by Frank Creed -
Motors hummed and chugged in the dim bowels of Avenir station where they kept the cyborgs. Our taskmaster had just programmed the last unit for sleep, walked down the rows of steel double bunks, and closed the door behind him.
Must sleep. I grabbed the jar from beneath my pillow and slid down from my bunk. I knelt on the cold metal floor next to Enya’s bed where I worked the smelly white grease into her knee, hip, elbow and shoulder.
Her dead eyes fixed on the underside of my bunk above her.
“Enya? Wife, why don’t you look at me?” I brushed grey hair from her forehead with my clean hand.
Her eyeballs flicked toward me, and her lips barely parted as she breathed my name, “Robear…” She smiled—a rare smile that reached all the way to her eyes. In that moment, she knew me. This is why I kept killing time with my power mop and cleansing cloths day after day. Smiling eyes.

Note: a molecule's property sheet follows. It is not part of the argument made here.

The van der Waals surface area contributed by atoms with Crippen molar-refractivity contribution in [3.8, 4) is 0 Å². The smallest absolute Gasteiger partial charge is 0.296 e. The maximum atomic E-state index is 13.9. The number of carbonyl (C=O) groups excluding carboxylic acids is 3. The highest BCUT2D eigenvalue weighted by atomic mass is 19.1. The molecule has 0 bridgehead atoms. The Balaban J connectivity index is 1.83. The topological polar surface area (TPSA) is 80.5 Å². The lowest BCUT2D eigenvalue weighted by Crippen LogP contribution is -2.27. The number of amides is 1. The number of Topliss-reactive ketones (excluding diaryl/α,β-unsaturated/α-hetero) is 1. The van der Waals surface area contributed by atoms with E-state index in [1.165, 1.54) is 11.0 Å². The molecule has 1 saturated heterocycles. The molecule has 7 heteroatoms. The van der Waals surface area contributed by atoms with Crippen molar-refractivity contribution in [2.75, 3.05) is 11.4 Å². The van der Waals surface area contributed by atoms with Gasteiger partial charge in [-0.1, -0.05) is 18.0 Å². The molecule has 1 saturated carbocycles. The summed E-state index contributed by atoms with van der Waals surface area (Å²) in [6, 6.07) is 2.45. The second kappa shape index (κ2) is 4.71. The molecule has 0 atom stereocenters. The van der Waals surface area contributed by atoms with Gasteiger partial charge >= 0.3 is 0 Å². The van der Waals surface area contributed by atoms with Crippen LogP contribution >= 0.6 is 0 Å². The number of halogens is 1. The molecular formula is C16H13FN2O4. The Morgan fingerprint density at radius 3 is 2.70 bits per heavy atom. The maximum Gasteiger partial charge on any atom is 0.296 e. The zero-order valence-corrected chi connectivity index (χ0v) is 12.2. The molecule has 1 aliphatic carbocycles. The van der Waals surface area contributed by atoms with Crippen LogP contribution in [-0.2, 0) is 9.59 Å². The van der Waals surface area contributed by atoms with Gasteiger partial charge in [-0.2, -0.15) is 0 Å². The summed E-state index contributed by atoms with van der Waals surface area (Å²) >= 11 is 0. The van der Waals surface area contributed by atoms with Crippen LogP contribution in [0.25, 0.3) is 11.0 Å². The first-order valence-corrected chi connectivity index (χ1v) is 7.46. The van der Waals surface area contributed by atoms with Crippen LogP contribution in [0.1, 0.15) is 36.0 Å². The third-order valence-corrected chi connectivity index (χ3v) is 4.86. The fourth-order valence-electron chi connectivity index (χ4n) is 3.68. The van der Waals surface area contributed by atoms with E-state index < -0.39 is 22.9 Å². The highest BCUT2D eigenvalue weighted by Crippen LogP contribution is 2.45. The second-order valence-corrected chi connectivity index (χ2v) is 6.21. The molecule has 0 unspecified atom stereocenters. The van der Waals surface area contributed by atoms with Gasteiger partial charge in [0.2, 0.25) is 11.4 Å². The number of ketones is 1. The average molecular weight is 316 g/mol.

I smiled back, and shuffled around to the other side of her bunk to attack the arthritis in her joints with more of the white grease. Must sleep.
Her eyes returned to my bunk above her, a wan smile still playing on her lips. Implanting chips and wires in our brains affected her far more than it did me. As long as we remained useful we would be kept in service. What law we had broken to receive such a fate, I no longer remembered. I could only recall my programming and Enya. My programming told me we deserved this and it was just.
“Your knees are bruised. You hand-polished floors all day, didn’t you?”
No response. The smile had faded. She was gone again.
Must sleep. I spun the lid back on the jar and climbed back up into my bunk. Wiping my greasy hand on my chest, I closed my eyes and thought of Enya’s smile.